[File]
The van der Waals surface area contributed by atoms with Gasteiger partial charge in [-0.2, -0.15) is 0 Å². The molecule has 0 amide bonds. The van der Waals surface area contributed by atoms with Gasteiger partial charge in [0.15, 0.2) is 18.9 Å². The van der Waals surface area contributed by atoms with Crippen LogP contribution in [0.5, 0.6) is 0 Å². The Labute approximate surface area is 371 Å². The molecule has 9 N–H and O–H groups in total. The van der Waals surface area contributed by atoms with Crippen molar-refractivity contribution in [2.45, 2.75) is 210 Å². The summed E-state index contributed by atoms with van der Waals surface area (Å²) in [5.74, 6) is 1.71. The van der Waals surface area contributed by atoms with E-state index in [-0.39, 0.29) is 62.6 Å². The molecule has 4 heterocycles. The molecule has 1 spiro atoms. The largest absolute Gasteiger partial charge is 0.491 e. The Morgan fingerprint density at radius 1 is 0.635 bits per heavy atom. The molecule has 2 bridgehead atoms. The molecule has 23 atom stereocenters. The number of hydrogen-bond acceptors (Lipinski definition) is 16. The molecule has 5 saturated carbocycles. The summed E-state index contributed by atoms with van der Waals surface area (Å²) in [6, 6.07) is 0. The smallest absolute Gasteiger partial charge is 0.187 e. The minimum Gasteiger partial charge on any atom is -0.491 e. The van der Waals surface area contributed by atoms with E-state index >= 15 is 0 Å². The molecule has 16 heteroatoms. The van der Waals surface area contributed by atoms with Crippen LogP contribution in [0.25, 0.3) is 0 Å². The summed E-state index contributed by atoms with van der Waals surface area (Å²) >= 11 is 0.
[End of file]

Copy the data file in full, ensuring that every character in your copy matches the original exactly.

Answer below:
The van der Waals surface area contributed by atoms with Gasteiger partial charge in [-0.2, -0.15) is 0 Å². The molecule has 0 amide bonds. The van der Waals surface area contributed by atoms with Gasteiger partial charge in [0.15, 0.2) is 18.9 Å². The van der Waals surface area contributed by atoms with Crippen LogP contribution in [0.5, 0.6) is 0 Å². The Labute approximate surface area is 371 Å². The molecule has 9 N–H and O–H groups in total. The van der Waals surface area contributed by atoms with Crippen molar-refractivity contribution in [2.45, 2.75) is 210 Å². The summed E-state index contributed by atoms with van der Waals surface area (Å²) in [5.74, 6) is 1.71. The van der Waals surface area contributed by atoms with E-state index in [-0.39, 0.29) is 62.6 Å². The molecule has 4 heterocycles. The molecule has 1 spiro atoms. The largest absolute Gasteiger partial charge is 0.491 e. The Morgan fingerprint density at radius 1 is 0.635 bits per heavy atom. The molecule has 2 bridgehead atoms. The molecule has 23 atom stereocenters. The number of hydrogen-bond acceptors (Lipinski definition) is 16. The molecule has 5 saturated carbocycles. The summed E-state index contributed by atoms with van der Waals surface area (Å²) in [6, 6.07) is 0. The smallest absolute Gasteiger partial charge is 0.187 e. The minimum Gasteiger partial charge on any atom is -0.491 e. The van der Waals surface area contributed by atoms with E-state index >= 15 is 0 Å². The molecule has 16 heteroatoms. The van der Waals surface area contributed by atoms with Crippen LogP contribution in [0.25, 0.3) is 0 Å². The summed E-state index contributed by atoms with van der Waals surface area (Å²) >= 11 is 0.